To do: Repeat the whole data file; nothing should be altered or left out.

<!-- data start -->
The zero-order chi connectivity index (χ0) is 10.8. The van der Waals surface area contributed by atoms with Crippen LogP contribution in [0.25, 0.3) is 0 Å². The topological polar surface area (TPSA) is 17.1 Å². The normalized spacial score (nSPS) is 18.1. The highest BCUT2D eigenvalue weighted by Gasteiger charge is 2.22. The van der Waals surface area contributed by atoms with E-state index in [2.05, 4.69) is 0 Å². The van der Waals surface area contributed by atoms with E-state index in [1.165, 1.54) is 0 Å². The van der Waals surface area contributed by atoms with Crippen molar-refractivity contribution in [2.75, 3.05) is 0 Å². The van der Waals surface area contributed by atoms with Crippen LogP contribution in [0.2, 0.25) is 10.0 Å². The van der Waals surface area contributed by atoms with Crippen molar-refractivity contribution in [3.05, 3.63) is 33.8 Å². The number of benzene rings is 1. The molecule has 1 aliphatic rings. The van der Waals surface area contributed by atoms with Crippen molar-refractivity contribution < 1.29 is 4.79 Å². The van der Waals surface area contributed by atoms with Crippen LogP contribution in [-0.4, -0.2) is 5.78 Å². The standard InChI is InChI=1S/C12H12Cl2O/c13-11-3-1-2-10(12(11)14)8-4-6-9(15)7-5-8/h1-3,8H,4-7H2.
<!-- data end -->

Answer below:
The zero-order chi connectivity index (χ0) is 10.8. The van der Waals surface area contributed by atoms with Crippen LogP contribution in [0.25, 0.3) is 0 Å². The topological polar surface area (TPSA) is 17.1 Å². The normalized spacial score (nSPS) is 18.1. The highest BCUT2D eigenvalue weighted by Gasteiger charge is 2.22. The van der Waals surface area contributed by atoms with E-state index in [2.05, 4.69) is 0 Å². The van der Waals surface area contributed by atoms with E-state index in [1.165, 1.54) is 0 Å². The van der Waals surface area contributed by atoms with Crippen molar-refractivity contribution in [2.75, 3.05) is 0 Å². The van der Waals surface area contributed by atoms with Crippen LogP contribution in [0.2, 0.25) is 10.0 Å². The van der Waals surface area contributed by atoms with Crippen molar-refractivity contribution in [3.05, 3.63) is 33.8 Å². The number of benzene rings is 1. The molecule has 1 aliphatic rings. The van der Waals surface area contributed by atoms with Crippen molar-refractivity contribution < 1.29 is 4.79 Å². The van der Waals surface area contributed by atoms with Crippen LogP contribution in [-0.4, -0.2) is 5.78 Å². The standard InChI is InChI=1S/C12H12Cl2O/c13-11-3-1-2-10(12(11)14)8-4-6-9(15)7-5-8/h1-3,8H,4-7H2.